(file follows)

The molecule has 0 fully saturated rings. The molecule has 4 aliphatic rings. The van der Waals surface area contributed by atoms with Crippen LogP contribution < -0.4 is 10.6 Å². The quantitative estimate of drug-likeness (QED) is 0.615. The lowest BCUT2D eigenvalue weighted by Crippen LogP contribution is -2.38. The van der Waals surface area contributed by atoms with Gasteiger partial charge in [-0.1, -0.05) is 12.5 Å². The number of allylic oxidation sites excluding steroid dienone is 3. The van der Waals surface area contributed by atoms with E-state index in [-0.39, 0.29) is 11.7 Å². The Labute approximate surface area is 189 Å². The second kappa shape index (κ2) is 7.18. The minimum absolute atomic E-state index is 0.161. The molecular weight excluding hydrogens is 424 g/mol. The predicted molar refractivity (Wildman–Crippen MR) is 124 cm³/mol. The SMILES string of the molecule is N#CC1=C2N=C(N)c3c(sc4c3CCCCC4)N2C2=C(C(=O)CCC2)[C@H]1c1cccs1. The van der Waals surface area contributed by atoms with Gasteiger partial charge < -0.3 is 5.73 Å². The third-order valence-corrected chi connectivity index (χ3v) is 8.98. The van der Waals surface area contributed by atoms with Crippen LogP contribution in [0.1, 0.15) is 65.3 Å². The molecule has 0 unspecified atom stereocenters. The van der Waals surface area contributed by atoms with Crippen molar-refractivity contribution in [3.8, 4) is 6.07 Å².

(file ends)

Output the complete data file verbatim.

The molecule has 0 fully saturated rings. The molecule has 4 aliphatic rings. The van der Waals surface area contributed by atoms with Crippen LogP contribution < -0.4 is 10.6 Å². The quantitative estimate of drug-likeness (QED) is 0.615. The lowest BCUT2D eigenvalue weighted by Crippen LogP contribution is -2.38. The van der Waals surface area contributed by atoms with Gasteiger partial charge in [-0.1, -0.05) is 12.5 Å². The number of allylic oxidation sites excluding steroid dienone is 3. The van der Waals surface area contributed by atoms with E-state index in [-0.39, 0.29) is 11.7 Å². The Labute approximate surface area is 189 Å². The second kappa shape index (κ2) is 7.18. The minimum absolute atomic E-state index is 0.161. The molecular weight excluding hydrogens is 424 g/mol. The predicted molar refractivity (Wildman–Crippen MR) is 124 cm³/mol. The SMILES string of the molecule is N#CC1=C2N=C(N)c3c(sc4c3CCCCC4)N2C2=C(C(=O)CCC2)[C@H]1c1cccs1. The van der Waals surface area contributed by atoms with Gasteiger partial charge < -0.3 is 5.73 Å². The third-order valence-corrected chi connectivity index (χ3v) is 8.98. The van der Waals surface area contributed by atoms with Crippen LogP contribution in [0.1, 0.15) is 65.3 Å². The molecule has 0 unspecified atom stereocenters. The van der Waals surface area contributed by atoms with Crippen molar-refractivity contribution in [3.8, 4) is 6.07 Å².